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Director: Ivan Ivanov-Vano
Release Date: 1972
Rating: ★★½
Review:

Ave Maria © Soyuzmultfilm‘Ave Maria’ is a very grim anti-Vietnam film, made in the Soviet Union.

It combines paintings of the Virgin Mary with images of war. Its darkest moment is when a soldier in a gas mask kills a Vietnamese child. The film ends with live action footage of people protesting against the Vietnam war. Clever montage suggests that the protesters are being repressed.

Despite its disturbing character the film is too blatantly propagandastic and too directionless to be a classic. It also uses little animation.

Watch ‘Ave Maria’ yourself and tell me what you think:

‘Ave Maria’ is available on the DVD box set ‘Animated Soviet Propaganda’

Director: Ivan Aksenchuk
Release Date: 1972
Rating: ★★½
Review:

Plus Electrification © Soyuzmultfilm‘Plus Electrification’ is a commissioned film for the State Commission for the Electrification.The film propagates the electrification of the Soviet Union.

Accompanied by a folky song glorifying electricity, we watch electricity pylons march through the countryside and Soviet electricity pylons shaking hands with Czech and Polish electricity pylons.

Its use of old-fashioned communist imagery, black-and white live action footage and ridiculously heroic music makes the film extremely dated. Despite the colorful images and even a look into the future, one can hardly comprehend that this film was made in the 1970s, not the 1940s.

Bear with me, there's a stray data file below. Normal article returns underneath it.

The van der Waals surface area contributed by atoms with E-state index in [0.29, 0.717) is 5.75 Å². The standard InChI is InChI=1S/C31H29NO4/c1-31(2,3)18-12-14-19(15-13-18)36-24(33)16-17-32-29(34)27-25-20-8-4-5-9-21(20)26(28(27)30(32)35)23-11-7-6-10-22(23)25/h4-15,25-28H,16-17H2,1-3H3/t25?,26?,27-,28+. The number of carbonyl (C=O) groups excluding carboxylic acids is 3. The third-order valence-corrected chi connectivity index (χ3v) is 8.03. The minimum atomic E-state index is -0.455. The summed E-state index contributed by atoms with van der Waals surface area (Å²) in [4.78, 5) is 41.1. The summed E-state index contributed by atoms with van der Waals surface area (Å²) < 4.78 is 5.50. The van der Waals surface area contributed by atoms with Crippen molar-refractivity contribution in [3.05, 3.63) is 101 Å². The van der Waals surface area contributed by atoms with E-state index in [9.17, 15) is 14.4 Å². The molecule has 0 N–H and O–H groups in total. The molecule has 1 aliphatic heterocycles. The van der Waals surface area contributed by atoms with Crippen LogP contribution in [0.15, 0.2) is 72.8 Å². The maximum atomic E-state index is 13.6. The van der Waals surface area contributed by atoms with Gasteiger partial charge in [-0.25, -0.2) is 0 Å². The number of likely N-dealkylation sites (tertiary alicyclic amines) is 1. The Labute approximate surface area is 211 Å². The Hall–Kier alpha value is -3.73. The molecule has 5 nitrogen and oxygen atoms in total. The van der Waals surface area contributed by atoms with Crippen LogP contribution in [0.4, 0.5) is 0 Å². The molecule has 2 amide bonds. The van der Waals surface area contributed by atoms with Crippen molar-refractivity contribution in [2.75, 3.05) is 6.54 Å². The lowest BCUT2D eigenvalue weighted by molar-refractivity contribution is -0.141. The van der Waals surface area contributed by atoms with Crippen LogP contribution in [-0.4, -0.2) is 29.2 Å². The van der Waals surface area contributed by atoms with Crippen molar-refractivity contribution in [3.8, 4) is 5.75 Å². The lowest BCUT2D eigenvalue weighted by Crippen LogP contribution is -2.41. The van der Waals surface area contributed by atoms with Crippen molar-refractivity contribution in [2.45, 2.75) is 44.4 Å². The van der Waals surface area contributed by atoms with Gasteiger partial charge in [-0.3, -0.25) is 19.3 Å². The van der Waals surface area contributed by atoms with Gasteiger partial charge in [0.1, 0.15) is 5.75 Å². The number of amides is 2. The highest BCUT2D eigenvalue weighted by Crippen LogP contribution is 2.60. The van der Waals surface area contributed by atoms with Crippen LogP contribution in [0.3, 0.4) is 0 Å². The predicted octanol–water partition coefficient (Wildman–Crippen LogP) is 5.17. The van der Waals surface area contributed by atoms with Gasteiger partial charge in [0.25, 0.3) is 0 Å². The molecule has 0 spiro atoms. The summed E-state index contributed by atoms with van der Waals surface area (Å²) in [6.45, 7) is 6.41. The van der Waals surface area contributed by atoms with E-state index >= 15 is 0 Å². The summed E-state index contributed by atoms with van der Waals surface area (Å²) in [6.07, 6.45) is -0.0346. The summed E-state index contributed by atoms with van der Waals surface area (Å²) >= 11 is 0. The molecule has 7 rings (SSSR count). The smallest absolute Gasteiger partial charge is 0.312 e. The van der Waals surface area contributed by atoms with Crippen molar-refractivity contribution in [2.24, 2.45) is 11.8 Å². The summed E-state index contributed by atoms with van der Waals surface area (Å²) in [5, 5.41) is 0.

Watch ‘Plus Electrification’ yourself and tell me what you think:

‘Plus Electrification’ is available on the DVD box set ‘Animated Soviet Propaganda’

Director: Jan Švankmajer
Release Date: 1971
Rating: ★★½
Review:

Leonardo's Diary © Jan SvankmajerAnimated sketches of drawings by Leonardo da Vinci are alternated with excerpts from stock live action films.

Atypically for Jan Švankmajer, this film uses pencil animation only (except for a short stop motion segment of a pencil drawing a hand). The animation of Leonardo da Vinci’s drawings is both stunning and very convincing. Unfortunately, the nonsensical interruptions with stock film wear the film down, rendering a boring film with an unclear message.

Nevertheless, the Czech communist authorities responded negatively to Švankmajer’s unauthorized post-production of this film, with the incorporation of images related to daily life – presuming a hidden political message. So after ‘Leonardo’s Diary’ Švankmajer was forced to lay down his work for seven years. Only in 1979 he would make the start of a second career, in which he would produce his best films. However, Švankmajer would never return to drawn animation, and ‘Leonardo’s Diary’ remains the only testimony of his skills in this form of art.

Watch ‘Leonardo’s Diary’ yourself and tell me what you think:

‘Leonardo’s Diary’ is available on the DVD ‘Jan Svankmajer – The Complete Short Films’

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